Will drilling Mount Everest bring clues about climate?
DESPERATE TIMES, DESPERATE MEASURES
"Climate-change scientists are to travel to the Himalayas in a bid to become the first team to successfully drill through the world's highest glacier.
The Aberystwyth University-led group will use a drill adapted from a car wash to cut into the Khumbu glacier in the foothills of Everest.
They will work at an altitude of 5,000m (16,400ft), in the hope of finding out how climate change affects Khumbu.Project leader Prof Bryn Hubbard said there will be "particular challenges".
The 10-mile (17km) long glacier, in north eastern Nepal, flows from as high as 7,600m (25,000ft) down to 4,900m (16,000ft) and is often used by climbers on their way to Everest base-camp.
'Contend with thin air'Once the drilling is done, the team will be able to study the internal structure of the glacier - measure its temperature, how it flows and how water drains through it.But it will be no walk in the park."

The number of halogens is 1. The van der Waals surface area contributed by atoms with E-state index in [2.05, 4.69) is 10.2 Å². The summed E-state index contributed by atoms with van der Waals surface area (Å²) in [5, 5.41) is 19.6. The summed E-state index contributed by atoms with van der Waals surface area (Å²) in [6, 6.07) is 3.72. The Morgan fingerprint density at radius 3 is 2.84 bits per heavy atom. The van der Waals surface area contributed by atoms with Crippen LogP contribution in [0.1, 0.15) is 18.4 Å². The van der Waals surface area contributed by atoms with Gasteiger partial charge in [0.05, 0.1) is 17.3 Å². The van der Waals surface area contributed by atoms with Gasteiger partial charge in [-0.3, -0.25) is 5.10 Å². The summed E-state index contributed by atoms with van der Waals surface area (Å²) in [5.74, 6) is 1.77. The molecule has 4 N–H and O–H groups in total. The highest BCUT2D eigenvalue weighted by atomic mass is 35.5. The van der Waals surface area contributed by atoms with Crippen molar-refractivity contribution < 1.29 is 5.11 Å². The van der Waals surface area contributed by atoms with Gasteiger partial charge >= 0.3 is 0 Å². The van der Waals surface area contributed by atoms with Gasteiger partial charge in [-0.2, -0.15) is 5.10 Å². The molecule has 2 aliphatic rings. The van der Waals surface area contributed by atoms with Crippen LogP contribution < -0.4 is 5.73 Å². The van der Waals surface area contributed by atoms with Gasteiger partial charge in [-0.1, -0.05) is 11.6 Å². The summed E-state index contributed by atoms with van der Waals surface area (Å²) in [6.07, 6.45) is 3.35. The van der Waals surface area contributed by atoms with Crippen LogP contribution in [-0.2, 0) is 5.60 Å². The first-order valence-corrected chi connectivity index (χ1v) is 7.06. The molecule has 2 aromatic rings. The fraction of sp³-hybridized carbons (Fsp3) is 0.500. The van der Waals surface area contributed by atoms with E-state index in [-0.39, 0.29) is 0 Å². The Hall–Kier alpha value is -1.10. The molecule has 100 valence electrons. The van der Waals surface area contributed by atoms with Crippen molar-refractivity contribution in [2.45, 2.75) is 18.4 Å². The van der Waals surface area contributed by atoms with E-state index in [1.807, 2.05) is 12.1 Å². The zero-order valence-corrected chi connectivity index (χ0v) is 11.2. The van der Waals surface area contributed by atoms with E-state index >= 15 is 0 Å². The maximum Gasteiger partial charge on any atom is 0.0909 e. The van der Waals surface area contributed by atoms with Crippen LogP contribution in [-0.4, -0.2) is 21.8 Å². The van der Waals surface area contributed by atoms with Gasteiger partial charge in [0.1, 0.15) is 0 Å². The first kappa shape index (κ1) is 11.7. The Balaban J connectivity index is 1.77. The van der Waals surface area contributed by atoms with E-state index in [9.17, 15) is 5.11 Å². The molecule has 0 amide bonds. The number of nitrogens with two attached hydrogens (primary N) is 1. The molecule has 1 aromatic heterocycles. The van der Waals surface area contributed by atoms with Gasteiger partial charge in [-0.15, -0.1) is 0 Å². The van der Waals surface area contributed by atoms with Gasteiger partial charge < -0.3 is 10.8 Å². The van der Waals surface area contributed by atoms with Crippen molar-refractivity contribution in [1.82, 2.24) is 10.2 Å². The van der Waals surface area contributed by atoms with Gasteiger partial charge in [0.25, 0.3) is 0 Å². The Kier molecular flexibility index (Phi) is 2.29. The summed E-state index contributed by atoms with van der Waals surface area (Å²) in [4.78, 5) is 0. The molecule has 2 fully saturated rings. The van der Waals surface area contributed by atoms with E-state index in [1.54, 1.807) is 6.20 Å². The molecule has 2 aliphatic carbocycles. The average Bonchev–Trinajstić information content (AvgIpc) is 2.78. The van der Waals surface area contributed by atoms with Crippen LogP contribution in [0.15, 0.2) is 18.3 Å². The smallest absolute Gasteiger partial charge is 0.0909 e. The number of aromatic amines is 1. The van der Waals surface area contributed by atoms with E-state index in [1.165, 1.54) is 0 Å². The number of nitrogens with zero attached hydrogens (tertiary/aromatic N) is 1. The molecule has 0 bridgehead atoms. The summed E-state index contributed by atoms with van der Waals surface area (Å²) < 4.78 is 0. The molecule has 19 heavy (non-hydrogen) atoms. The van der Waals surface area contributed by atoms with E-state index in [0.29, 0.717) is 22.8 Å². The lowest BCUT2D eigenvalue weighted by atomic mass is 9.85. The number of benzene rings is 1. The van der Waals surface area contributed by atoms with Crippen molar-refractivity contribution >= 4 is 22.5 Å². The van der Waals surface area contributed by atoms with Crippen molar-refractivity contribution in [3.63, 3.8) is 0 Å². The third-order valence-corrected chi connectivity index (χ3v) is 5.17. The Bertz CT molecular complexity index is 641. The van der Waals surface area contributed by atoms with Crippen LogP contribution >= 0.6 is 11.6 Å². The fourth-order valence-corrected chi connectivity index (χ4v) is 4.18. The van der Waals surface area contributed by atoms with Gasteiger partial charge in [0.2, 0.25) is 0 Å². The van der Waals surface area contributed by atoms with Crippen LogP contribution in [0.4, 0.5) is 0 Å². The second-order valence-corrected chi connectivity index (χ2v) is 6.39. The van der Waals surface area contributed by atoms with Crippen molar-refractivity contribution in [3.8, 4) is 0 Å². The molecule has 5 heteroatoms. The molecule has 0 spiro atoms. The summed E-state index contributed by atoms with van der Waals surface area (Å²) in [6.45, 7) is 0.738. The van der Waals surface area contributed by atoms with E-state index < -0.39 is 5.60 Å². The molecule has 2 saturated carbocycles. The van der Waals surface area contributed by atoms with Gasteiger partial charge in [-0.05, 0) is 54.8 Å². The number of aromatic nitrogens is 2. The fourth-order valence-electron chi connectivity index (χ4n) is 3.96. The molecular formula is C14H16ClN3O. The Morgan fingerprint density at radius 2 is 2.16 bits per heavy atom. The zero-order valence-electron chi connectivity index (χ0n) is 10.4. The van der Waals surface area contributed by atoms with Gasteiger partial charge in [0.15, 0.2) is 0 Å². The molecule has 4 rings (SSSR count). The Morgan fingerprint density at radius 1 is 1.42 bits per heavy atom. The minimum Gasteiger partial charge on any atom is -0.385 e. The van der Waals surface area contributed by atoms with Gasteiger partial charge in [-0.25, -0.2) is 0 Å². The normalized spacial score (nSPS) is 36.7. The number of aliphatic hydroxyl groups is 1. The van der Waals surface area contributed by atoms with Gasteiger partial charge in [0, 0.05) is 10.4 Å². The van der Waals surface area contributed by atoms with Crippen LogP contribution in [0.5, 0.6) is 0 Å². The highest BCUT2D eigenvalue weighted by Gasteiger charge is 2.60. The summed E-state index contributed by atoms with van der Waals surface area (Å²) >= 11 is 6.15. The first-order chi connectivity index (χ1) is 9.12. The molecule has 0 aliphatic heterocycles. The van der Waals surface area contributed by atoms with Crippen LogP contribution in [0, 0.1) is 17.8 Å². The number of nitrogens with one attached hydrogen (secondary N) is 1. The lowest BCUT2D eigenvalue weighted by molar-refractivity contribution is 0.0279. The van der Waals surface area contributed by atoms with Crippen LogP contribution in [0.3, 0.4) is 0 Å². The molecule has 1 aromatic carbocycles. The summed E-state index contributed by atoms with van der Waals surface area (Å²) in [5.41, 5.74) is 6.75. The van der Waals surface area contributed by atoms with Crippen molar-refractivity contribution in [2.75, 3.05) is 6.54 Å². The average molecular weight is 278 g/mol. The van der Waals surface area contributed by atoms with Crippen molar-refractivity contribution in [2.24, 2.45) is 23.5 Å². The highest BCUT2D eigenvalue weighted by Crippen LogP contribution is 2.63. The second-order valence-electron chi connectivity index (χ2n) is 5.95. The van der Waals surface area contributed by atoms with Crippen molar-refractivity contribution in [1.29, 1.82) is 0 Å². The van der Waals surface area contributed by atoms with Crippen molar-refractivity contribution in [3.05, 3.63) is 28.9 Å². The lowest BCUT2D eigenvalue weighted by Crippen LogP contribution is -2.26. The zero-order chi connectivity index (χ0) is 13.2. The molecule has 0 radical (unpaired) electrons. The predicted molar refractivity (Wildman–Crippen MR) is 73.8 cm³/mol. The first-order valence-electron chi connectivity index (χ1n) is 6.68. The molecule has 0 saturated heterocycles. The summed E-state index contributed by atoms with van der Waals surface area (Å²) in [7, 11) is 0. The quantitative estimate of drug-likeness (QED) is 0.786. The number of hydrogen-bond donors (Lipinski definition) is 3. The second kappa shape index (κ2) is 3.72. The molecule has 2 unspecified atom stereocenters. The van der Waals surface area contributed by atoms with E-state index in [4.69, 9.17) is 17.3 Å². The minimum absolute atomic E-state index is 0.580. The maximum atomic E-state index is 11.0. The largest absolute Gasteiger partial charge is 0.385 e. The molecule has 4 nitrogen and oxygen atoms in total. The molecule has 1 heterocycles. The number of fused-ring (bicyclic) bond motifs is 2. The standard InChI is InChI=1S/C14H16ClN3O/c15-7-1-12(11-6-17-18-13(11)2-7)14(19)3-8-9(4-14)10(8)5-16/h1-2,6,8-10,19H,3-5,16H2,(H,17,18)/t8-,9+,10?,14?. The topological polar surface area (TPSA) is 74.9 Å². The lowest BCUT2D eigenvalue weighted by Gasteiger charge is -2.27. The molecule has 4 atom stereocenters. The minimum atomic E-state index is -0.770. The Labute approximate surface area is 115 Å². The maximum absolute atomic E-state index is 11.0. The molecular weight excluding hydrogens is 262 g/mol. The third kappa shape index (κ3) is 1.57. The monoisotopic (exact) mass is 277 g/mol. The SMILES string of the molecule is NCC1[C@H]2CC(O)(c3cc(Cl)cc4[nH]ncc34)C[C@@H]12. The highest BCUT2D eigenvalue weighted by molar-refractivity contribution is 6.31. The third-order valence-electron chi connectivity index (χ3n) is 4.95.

Working in the field is challenging at best, but this mission presents some particular challenges," said Prof Hubbard, a winner of the prestigious Polar Medal for his previous work."
We don't know how well our equipment will perform at altitude, let alone how we will be able to contend with the thin air."Half of the EverDrill team's 1,500kg (236-stone) equipment will be airlifted on to the glacier by helicopter in several trips while the other half will be carried by Sherpas and yaks."